WASHINGTON – President Barack Obama says he believes the tea party is built around a "core group" of people who question whether he is a U.S. citizen and believe he is a socialist.
But beyond that, Obama tells NBC he recognizes the movement involves "folks who have legitimate concerns" about the national debt and whether the government is taking on too many difficult issues simultaneously.
Editor's Note: See a clip from NBC's Obama interview below
During an interview broadcast Tuesday on NBC's "Today" show, Obama said he feels "there's still going to be a group at their core that question my legitimacy." But he said he didn't want to paint tea party activists "in broad brushes" and he hopes to win over members who have "mainstream, legitimate concerns."
Obama told NBC’s Matt Lauer that "there's some folks who just weren't sure whether I was born in the United States, whether I was a socialist, right?
“There is a broader circle around that core group, of people who are legitimately concerned about the deficit, who are legitimately concerned that the federal government may be taking on too much."
Obama said he hopes to allay these fears as time moves on.
And those core tea partyers? "That group we're probably not going to convince," Obama said.
Today's political divisions, including death threats against Democrats who backed the healthcare bill, are part of a "pattern of polarization" that stretches back to the presidency of Bill Clinton and continued through the Bush administration, Obama said. He called it an environment fostered to some extent by the modern news media.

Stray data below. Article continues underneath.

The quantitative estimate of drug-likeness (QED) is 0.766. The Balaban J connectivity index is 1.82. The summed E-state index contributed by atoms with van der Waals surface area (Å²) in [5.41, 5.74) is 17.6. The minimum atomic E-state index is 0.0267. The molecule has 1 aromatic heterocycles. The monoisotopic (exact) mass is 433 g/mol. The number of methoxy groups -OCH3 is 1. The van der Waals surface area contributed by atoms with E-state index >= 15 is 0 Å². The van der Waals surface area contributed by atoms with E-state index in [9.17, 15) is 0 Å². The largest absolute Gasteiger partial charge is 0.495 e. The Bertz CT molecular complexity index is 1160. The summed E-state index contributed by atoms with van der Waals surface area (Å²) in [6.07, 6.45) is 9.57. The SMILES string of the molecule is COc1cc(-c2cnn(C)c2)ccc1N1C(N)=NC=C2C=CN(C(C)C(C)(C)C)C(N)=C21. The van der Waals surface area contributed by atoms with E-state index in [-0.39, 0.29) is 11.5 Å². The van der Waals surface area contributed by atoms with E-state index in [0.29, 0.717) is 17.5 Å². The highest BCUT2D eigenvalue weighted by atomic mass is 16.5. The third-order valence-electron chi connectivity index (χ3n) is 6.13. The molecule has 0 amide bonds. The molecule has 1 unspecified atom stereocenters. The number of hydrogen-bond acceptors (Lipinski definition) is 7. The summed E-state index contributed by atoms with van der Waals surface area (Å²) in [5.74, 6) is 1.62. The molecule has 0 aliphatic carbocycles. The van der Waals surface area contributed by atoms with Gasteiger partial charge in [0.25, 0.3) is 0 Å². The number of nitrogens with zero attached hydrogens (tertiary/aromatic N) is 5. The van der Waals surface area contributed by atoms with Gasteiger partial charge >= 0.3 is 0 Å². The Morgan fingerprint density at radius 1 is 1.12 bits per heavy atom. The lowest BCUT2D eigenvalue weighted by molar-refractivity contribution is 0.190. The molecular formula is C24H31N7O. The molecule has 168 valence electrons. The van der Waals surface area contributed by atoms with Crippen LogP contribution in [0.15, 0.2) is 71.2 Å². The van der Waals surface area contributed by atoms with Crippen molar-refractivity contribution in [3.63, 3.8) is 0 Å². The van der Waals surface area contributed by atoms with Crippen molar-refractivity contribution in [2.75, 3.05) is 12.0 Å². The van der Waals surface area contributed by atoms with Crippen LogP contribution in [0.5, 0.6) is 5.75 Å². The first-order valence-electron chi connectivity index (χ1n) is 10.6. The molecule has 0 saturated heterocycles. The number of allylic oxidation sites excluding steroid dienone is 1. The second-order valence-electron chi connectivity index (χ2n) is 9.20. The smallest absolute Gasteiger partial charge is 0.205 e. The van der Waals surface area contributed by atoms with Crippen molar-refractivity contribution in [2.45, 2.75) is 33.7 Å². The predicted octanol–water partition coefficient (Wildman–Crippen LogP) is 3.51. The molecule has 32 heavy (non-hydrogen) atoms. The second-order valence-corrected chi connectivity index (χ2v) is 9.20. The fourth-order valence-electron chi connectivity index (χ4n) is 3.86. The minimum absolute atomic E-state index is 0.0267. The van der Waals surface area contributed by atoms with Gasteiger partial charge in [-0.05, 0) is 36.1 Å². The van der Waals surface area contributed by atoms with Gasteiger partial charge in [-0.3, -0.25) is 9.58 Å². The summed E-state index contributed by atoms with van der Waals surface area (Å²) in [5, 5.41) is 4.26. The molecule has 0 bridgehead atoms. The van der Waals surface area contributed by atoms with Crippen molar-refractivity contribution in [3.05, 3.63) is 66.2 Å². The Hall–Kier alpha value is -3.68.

"Frankly, it gets spun up in part because of how the media covers politics, in the 24/7 news cycle, cable chatter, and talk radio, and the Internet, and the blogs, all of which try to feed the most extreme sides of any issue instead of trying to narrow differences and solve problems," Obama said.
The comments come as the debate over Obama’s healthcare overhaul continues to anger a sizable majority of the American public.
A new Rasmussen Reports poll reveals that the tea party movement is resonating with U.S. voters. This is despite attempts on the part of many mainstream and left-leaning media to label the tea party as a fringe group.
The poll specifically asked voters to express their opinions about the tea party compared with Congress. Among the findings:
- 47% reported that their own views are closer to the tea party than to Congress
- 26% said their views are aligned more closely with Congress
- 46% reported that the average tea partyer is more ethical than the average member of Congress
- 27% believe that members of Congress are more ethical
- 52% reported that the average tea partyer has a better understanding of the issues facing America than the average member of Congress
- 30% believe that members of Congress have a better understanding of the issues
The Tea Party Express tour is on a 44-city nationwide tour culminating in an event on April 15 in Washington, D.C. Many of those scheduled stops are in key battleground states where Democrats are fending off serious challengers in the midterm elections.
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